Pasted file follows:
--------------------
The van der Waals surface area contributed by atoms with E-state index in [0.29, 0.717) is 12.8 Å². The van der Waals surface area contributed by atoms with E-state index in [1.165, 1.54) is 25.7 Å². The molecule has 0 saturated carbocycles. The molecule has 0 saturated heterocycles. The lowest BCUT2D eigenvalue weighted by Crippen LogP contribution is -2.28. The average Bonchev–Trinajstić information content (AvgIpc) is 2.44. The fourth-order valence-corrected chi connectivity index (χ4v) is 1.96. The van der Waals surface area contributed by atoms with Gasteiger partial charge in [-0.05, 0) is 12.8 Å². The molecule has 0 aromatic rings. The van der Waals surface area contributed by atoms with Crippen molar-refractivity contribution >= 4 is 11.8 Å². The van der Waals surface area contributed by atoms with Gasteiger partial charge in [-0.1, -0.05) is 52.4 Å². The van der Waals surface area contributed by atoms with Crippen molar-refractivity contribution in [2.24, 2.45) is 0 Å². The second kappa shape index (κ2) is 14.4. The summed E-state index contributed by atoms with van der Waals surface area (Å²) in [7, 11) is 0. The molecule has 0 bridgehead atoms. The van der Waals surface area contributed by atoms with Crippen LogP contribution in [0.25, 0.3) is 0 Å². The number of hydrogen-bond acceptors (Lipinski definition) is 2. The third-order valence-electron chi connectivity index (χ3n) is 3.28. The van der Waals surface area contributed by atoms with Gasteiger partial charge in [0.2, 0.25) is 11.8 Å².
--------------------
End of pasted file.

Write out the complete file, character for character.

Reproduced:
The van der Waals surface area contributed by atoms with E-state index in [0.29, 0.717) is 12.8 Å². The van der Waals surface area contributed by atoms with E-state index in [1.165, 1.54) is 25.7 Å². The molecule has 0 saturated carbocycles. The molecule has 0 saturated heterocycles. The lowest BCUT2D eigenvalue weighted by Crippen LogP contribution is -2.28. The average Bonchev–Trinajstić information content (AvgIpc) is 2.44. The fourth-order valence-corrected chi connectivity index (χ4v) is 1.96. The van der Waals surface area contributed by atoms with Gasteiger partial charge in [-0.05, 0) is 12.8 Å². The molecule has 0 aromatic rings. The van der Waals surface area contributed by atoms with Crippen molar-refractivity contribution >= 4 is 11.8 Å². The van der Waals surface area contributed by atoms with Gasteiger partial charge in [-0.1, -0.05) is 52.4 Å². The van der Waals surface area contributed by atoms with Crippen molar-refractivity contribution in [2.24, 2.45) is 0 Å². The second kappa shape index (κ2) is 14.4. The summed E-state index contributed by atoms with van der Waals surface area (Å²) in [7, 11) is 0. The molecule has 0 bridgehead atoms. The van der Waals surface area contributed by atoms with Crippen LogP contribution in [0.25, 0.3) is 0 Å². The number of hydrogen-bond acceptors (Lipinski definition) is 2. The third-order valence-electron chi connectivity index (χ3n) is 3.28. The van der Waals surface area contributed by atoms with Gasteiger partial charge in [0.2, 0.25) is 11.8 Å².